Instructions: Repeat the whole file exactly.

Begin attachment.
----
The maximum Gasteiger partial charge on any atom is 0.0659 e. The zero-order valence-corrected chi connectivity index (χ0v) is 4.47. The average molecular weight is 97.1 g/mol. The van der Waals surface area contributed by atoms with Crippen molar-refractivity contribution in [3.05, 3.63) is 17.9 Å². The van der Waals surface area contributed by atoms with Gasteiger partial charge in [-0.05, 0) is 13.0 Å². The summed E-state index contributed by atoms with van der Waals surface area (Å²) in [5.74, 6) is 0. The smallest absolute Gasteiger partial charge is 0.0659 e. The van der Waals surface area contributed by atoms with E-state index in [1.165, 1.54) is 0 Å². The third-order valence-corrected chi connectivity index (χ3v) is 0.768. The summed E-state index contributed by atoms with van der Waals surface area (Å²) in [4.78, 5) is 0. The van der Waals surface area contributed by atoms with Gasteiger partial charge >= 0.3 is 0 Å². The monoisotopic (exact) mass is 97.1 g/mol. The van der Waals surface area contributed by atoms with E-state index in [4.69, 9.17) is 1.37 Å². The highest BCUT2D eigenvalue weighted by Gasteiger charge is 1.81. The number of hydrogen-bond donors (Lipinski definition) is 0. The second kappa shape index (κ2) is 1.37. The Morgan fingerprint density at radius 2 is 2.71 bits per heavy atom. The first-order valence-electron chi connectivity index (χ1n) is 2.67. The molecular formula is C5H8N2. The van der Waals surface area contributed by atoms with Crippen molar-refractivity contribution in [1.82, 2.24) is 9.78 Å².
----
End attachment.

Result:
The maximum Gasteiger partial charge on any atom is 0.0659 e. The zero-order valence-corrected chi connectivity index (χ0v) is 4.47. The average molecular weight is 97.1 g/mol. The van der Waals surface area contributed by atoms with Crippen molar-refractivity contribution in [3.05, 3.63) is 17.9 Å². The van der Waals surface area contributed by atoms with Gasteiger partial charge in [-0.05, 0) is 13.0 Å². The summed E-state index contributed by atoms with van der Waals surface area (Å²) in [5.74, 6) is 0. The smallest absolute Gasteiger partial charge is 0.0659 e. The van der Waals surface area contributed by atoms with E-state index in [1.165, 1.54) is 0 Å². The third-order valence-corrected chi connectivity index (χ3v) is 0.768. The summed E-state index contributed by atoms with van der Waals surface area (Å²) in [4.78, 5) is 0. The van der Waals surface area contributed by atoms with Gasteiger partial charge >= 0.3 is 0 Å². The monoisotopic (exact) mass is 97.1 g/mol. The van der Waals surface area contributed by atoms with E-state index in [4.69, 9.17) is 1.37 Å². The highest BCUT2D eigenvalue weighted by Gasteiger charge is 1.81. The number of hydrogen-bond donors (Lipinski definition) is 0. The second kappa shape index (κ2) is 1.37. The Morgan fingerprint density at radius 2 is 2.71 bits per heavy atom. The first-order valence-electron chi connectivity index (χ1n) is 2.67. The molecular formula is C5H8N2. The van der Waals surface area contributed by atoms with Crippen molar-refractivity contribution in [1.82, 2.24) is 9.78 Å².